DescriptionJaro Hess was born in 1889 in a small Czechoslovakian village. At the age of 16, Hess joined the French Foreign Legion in Algiers for what he described as "the worst five years of my life," in a 1929 Grand Rapids Herald interview. He ended up escaping as a stowaway on a boat back to France. Hess went on to graduate from the University of Prague with a degree in metallurgy, a training that brought him to the U.S. in 1910.
Hess stayed briefly in Pittsburgh working at steel mills in the Midwest. He then turned to photo-etching, and then to horticulture when he moved to Bay City. His hybridization of delphiniums won him membership in the Royal Horticultural Society of London, and brought him an important contact by the name of Charles Greenway, then owner of the Booth newspaper chain. Hess began working for Greenway as a gardener and landscaper, and moved with Greenway to a home on Reeds Lake. A story on Hess in the Herald, rival of the Booth-owned Press; however, got Hess fired. Hess turned to designing rock gardens and did landscaping for homes on Reeds and Fisk Lake, including the Blodgett estate. When the Depression came, Hess made a living tying flies for trout fishing before joining an aircraft factory out east at the start of World War II. Back in Grand Rapids after the war, Hess painted dioramas for the Public Museum.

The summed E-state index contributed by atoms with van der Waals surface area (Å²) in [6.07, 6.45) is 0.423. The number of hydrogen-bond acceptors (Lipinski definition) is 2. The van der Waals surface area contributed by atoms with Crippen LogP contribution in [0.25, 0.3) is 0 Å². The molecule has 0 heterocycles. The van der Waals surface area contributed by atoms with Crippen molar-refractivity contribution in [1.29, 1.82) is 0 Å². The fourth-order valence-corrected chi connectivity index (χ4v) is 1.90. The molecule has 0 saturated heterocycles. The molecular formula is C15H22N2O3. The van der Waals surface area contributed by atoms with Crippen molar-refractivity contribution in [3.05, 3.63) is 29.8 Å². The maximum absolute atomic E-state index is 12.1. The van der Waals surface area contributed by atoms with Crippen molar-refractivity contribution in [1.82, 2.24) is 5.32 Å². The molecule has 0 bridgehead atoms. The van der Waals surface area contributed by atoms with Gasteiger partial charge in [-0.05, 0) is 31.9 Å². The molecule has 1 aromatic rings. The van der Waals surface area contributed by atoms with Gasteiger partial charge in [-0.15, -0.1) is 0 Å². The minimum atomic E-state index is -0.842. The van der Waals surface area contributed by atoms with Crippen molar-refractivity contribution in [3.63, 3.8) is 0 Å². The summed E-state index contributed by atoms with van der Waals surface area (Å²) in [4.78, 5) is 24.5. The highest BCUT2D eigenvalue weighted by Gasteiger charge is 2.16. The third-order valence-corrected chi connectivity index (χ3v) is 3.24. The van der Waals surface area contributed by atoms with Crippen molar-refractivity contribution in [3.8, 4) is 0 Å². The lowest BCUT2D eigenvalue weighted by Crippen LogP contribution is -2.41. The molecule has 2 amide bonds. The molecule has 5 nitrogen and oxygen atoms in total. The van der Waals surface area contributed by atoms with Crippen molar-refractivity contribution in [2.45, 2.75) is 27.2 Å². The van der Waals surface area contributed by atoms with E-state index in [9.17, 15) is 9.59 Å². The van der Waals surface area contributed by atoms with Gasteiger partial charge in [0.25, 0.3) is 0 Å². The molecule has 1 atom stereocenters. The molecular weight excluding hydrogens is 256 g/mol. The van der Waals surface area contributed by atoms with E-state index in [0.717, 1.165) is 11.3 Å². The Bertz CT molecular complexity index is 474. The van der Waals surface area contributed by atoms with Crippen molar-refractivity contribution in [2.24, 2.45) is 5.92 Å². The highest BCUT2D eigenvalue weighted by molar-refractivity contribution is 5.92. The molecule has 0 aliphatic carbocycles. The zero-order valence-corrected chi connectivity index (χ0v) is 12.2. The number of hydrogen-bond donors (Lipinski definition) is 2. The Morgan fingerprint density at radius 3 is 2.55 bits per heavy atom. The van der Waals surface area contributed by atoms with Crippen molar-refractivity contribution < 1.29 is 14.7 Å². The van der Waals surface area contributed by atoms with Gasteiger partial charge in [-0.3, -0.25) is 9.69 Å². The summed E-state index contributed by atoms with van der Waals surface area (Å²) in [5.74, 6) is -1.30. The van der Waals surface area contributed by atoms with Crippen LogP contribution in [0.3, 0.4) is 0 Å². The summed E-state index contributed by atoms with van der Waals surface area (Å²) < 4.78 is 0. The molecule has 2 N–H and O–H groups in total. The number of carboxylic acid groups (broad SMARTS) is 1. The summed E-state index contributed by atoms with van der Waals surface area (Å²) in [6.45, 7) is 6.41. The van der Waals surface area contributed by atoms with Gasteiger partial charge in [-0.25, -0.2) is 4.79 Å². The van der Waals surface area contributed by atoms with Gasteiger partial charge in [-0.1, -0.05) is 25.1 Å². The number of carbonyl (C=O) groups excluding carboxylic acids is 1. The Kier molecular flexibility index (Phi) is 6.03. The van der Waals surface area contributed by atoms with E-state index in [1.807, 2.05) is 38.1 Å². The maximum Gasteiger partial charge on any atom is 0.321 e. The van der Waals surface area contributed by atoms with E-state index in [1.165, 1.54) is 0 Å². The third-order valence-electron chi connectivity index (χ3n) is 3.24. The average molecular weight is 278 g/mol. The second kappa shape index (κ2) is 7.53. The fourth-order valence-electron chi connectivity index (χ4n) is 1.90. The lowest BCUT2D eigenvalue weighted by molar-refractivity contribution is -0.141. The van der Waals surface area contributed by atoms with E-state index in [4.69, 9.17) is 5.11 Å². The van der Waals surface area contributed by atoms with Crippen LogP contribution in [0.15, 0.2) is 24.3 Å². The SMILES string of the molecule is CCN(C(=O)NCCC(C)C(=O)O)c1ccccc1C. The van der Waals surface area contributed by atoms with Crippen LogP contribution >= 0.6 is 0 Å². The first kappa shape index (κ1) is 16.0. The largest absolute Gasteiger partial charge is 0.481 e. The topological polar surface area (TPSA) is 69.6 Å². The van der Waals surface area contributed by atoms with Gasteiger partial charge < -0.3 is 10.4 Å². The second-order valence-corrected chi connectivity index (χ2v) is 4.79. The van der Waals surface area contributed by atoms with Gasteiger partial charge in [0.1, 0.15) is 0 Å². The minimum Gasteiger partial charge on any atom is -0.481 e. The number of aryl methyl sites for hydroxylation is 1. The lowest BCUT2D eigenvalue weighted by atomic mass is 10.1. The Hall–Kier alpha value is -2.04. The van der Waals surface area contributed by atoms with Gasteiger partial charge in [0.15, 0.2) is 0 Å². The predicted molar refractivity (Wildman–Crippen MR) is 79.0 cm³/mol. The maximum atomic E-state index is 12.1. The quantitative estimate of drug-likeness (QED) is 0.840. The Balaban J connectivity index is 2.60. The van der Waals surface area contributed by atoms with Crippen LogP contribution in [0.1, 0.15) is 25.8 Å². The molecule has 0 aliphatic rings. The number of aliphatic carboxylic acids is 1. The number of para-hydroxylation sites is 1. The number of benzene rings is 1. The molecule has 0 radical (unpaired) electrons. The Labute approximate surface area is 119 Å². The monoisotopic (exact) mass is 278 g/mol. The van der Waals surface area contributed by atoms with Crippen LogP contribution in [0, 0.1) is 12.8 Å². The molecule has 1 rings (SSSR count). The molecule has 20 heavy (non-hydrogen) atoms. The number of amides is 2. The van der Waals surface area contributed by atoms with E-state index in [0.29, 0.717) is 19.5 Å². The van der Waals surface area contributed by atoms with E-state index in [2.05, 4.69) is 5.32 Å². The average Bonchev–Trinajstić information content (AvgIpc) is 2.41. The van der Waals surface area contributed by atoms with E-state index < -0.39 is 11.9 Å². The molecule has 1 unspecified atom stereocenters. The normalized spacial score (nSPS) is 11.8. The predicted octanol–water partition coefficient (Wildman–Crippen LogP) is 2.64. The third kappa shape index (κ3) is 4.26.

In 1950, he retired at age 61, to devote the rest of his years to painting. He died in 1979, at the age of 90. Hess is best known for his children's fantasy painting, often sold as a poster, "The Land of Make Believe," a work he created for the 1933 World's Fair in Chicago. This work is not available for reproduction at this time, as the copyright was sold during the Depression.